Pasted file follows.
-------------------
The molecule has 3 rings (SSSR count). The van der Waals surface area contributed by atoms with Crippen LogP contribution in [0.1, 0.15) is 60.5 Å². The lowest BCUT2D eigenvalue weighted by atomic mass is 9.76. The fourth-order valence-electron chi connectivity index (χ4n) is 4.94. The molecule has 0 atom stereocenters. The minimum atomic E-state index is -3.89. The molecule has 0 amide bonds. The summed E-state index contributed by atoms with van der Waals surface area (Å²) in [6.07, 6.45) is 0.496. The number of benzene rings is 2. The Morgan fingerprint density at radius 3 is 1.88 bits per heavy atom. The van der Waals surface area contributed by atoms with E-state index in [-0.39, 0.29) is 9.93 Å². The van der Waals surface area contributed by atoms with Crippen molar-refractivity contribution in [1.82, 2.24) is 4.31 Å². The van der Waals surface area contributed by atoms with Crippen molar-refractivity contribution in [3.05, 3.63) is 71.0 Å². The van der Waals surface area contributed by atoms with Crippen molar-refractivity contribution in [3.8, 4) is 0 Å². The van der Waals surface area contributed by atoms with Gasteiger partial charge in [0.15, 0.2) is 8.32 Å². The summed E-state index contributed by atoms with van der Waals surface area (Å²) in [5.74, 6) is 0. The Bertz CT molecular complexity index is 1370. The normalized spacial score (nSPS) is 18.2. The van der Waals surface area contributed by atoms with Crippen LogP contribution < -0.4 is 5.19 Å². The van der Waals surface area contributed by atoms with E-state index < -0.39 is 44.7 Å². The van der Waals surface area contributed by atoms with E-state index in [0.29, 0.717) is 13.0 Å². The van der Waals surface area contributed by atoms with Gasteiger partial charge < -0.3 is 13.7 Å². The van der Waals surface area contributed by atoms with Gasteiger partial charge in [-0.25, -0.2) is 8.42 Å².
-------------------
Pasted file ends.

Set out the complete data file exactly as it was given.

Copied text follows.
The molecule has 3 rings (SSSR count). The van der Waals surface area contributed by atoms with Crippen LogP contribution in [0.1, 0.15) is 60.5 Å². The lowest BCUT2D eigenvalue weighted by atomic mass is 9.76. The fourth-order valence-electron chi connectivity index (χ4n) is 4.94. The molecule has 0 atom stereocenters. The minimum atomic E-state index is -3.89. The molecule has 0 amide bonds. The summed E-state index contributed by atoms with van der Waals surface area (Å²) in [6.07, 6.45) is 0.496. The number of benzene rings is 2. The Morgan fingerprint density at radius 3 is 1.88 bits per heavy atom. The van der Waals surface area contributed by atoms with E-state index in [-0.39, 0.29) is 9.93 Å². The van der Waals surface area contributed by atoms with Crippen molar-refractivity contribution in [1.82, 2.24) is 4.31 Å². The van der Waals surface area contributed by atoms with Crippen molar-refractivity contribution in [3.05, 3.63) is 71.0 Å². The van der Waals surface area contributed by atoms with Crippen molar-refractivity contribution in [3.8, 4) is 0 Å². The van der Waals surface area contributed by atoms with Gasteiger partial charge in [0.15, 0.2) is 8.32 Å². The summed E-state index contributed by atoms with van der Waals surface area (Å²) in [5.74, 6) is 0. The Bertz CT molecular complexity index is 1370. The normalized spacial score (nSPS) is 18.2. The van der Waals surface area contributed by atoms with Crippen LogP contribution < -0.4 is 5.19 Å². The van der Waals surface area contributed by atoms with E-state index < -0.39 is 44.7 Å². The van der Waals surface area contributed by atoms with E-state index in [0.29, 0.717) is 13.0 Å². The van der Waals surface area contributed by atoms with Gasteiger partial charge < -0.3 is 13.7 Å². The van der Waals surface area contributed by atoms with Gasteiger partial charge in [-0.25, -0.2) is 8.42 Å².